Social media can be isolating. But it’s also a choice: you don’t have to play along with the digital world’s customs. Sure, I’m still going to post pictures that I think I look good in. But now, I’ll do this with the understanding that this is not an accurate representation of the entirety of who I am. Through my experiences over the last month, I’ve realized that social media can also be used as a way to connect with others. So with this in mind, I recently decided I am also going to start sharing other aspects of my life that I am proud of, regardless of whether or not I believe they will get as many “likes.”

A social media platform, called @halfthestory, aims to shed light on people’s personal struggles and the hidden talents, ideas, and beliefs that we can use to connect us on a deeper level. @halfthestory allows us to share a part of our identity (positive, negative, anything) that is not typically revealed through social media channels. This platform taught me about a friend’s relationship with yoga — something I hadn’t heard about before. Through her social media activities, I never suspected that she was a yogi, but upon reading about this in @halfthestory, I immediately connected her yoga with my interest in meditation which (yep, you guessed it), was spurred by my desire to find solace in my depression. Now we have more frequent and satisfying conversations about the more interesting parts of our lives.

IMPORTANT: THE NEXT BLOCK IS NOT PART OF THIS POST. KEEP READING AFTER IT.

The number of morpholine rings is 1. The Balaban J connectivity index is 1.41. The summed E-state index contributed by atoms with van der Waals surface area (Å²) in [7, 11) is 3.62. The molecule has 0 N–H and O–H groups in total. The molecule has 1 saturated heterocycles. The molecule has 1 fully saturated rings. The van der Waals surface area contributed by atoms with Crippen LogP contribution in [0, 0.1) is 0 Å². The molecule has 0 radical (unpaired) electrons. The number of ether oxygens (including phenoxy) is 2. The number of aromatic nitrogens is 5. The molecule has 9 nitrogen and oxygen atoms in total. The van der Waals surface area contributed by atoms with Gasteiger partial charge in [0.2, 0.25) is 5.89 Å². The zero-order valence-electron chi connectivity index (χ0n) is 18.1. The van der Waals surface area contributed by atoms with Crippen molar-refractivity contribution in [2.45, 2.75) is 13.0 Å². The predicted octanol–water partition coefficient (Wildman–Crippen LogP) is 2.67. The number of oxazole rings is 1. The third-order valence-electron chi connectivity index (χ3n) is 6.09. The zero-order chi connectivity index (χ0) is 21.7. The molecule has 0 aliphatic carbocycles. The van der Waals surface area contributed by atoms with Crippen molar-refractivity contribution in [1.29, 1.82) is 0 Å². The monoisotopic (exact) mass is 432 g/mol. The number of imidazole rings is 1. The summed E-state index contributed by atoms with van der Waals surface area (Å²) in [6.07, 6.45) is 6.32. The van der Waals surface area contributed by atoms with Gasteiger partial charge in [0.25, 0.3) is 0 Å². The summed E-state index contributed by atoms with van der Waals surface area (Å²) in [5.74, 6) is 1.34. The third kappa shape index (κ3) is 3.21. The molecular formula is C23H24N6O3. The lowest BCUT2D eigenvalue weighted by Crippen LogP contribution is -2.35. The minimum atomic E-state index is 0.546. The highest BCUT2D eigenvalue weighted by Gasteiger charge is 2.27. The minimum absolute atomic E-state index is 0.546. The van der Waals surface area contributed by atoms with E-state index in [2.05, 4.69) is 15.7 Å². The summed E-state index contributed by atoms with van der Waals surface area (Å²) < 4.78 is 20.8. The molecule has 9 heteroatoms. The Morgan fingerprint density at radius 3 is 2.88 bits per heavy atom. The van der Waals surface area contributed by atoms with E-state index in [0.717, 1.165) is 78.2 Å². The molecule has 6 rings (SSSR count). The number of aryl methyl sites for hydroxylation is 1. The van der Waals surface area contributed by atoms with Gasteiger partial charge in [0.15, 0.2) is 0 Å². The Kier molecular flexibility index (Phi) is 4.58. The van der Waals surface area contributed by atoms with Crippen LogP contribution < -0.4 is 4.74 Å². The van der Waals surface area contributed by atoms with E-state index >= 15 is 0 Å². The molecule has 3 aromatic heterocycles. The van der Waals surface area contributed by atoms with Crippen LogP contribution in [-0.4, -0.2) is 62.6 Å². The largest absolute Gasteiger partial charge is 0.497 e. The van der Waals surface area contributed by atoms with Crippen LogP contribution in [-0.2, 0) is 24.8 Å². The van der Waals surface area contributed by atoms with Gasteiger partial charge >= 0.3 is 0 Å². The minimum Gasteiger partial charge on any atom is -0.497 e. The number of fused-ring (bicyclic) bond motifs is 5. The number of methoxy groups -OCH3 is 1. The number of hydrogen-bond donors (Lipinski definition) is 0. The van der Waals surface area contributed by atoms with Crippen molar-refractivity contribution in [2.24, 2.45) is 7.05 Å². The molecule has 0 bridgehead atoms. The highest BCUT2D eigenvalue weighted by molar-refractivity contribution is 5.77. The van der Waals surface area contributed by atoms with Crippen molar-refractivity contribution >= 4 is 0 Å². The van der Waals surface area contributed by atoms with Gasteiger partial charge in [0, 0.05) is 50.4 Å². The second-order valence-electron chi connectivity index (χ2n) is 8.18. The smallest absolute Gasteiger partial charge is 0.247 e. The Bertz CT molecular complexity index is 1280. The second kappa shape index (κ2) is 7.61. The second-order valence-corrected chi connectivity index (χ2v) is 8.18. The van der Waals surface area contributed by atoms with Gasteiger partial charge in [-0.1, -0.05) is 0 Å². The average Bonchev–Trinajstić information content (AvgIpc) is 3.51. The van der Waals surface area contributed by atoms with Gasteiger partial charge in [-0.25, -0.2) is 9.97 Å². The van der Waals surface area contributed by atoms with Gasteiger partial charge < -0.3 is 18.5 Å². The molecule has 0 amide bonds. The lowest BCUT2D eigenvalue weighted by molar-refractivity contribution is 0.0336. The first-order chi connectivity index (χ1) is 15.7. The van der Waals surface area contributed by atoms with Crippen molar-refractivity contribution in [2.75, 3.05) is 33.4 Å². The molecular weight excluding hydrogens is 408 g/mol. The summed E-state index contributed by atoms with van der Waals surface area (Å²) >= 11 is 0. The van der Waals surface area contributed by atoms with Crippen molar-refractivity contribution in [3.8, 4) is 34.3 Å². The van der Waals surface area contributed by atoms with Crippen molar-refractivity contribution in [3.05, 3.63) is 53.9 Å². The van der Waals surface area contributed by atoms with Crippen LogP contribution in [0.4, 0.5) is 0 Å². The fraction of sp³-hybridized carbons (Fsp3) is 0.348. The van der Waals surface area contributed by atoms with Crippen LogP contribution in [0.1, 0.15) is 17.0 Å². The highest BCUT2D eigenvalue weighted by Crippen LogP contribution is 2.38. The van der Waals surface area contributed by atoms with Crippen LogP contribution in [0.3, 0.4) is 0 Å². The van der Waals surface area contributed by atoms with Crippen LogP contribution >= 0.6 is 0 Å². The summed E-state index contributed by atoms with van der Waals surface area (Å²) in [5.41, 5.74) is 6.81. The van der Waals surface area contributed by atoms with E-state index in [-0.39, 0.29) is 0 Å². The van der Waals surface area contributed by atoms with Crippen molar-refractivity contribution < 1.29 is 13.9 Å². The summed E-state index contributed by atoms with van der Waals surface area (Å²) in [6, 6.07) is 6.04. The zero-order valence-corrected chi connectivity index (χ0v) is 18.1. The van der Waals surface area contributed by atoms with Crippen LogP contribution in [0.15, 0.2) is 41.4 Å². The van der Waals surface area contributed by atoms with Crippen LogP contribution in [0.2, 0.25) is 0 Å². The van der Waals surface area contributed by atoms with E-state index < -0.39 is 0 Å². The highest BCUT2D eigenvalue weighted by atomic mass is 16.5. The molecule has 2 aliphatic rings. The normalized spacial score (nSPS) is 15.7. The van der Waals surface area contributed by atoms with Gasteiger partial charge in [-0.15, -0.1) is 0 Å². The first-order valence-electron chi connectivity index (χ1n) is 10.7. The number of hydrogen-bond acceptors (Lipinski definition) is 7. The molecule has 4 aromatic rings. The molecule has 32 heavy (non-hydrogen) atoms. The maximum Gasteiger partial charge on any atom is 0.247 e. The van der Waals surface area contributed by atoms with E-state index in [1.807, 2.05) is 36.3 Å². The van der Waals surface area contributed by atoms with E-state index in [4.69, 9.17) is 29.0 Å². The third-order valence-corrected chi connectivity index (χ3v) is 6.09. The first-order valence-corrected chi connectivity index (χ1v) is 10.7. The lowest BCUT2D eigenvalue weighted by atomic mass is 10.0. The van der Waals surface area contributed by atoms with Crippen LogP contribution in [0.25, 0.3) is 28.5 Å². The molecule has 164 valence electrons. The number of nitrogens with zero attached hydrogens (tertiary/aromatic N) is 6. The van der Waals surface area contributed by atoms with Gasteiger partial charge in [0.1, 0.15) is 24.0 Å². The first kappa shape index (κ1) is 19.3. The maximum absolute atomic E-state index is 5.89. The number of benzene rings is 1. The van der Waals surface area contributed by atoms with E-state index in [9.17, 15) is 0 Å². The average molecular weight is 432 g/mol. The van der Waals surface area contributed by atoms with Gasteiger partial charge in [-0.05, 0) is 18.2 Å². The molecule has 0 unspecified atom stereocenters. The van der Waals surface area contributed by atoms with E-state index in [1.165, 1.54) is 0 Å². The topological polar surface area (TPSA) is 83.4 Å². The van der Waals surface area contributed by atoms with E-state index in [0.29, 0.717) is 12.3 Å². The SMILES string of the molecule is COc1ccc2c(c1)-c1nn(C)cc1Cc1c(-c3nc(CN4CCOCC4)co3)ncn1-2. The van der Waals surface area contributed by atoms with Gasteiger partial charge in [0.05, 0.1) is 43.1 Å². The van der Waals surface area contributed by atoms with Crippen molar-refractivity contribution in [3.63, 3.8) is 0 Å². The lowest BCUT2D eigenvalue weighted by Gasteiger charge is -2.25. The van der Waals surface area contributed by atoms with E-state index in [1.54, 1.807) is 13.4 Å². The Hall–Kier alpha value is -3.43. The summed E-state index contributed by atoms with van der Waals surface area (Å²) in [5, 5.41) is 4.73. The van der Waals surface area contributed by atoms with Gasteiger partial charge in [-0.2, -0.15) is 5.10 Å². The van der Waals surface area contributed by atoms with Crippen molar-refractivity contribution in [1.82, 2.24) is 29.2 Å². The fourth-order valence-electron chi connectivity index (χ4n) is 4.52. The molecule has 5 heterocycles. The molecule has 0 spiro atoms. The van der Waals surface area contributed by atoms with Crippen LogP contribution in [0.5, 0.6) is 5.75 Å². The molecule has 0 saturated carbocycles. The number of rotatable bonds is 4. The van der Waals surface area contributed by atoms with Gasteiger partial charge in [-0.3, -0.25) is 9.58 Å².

Throughout all of high school and college, I have coached and volunteered for Special Olympics. I had never thought to post an Instagram sharing this aspect of my life. But this weekend, I had a Special Olympics tournament and decided to Instagram some of my team’s cellys (celebrations). A handful of people reached out to me asking about Special Olympics and how they can get involved.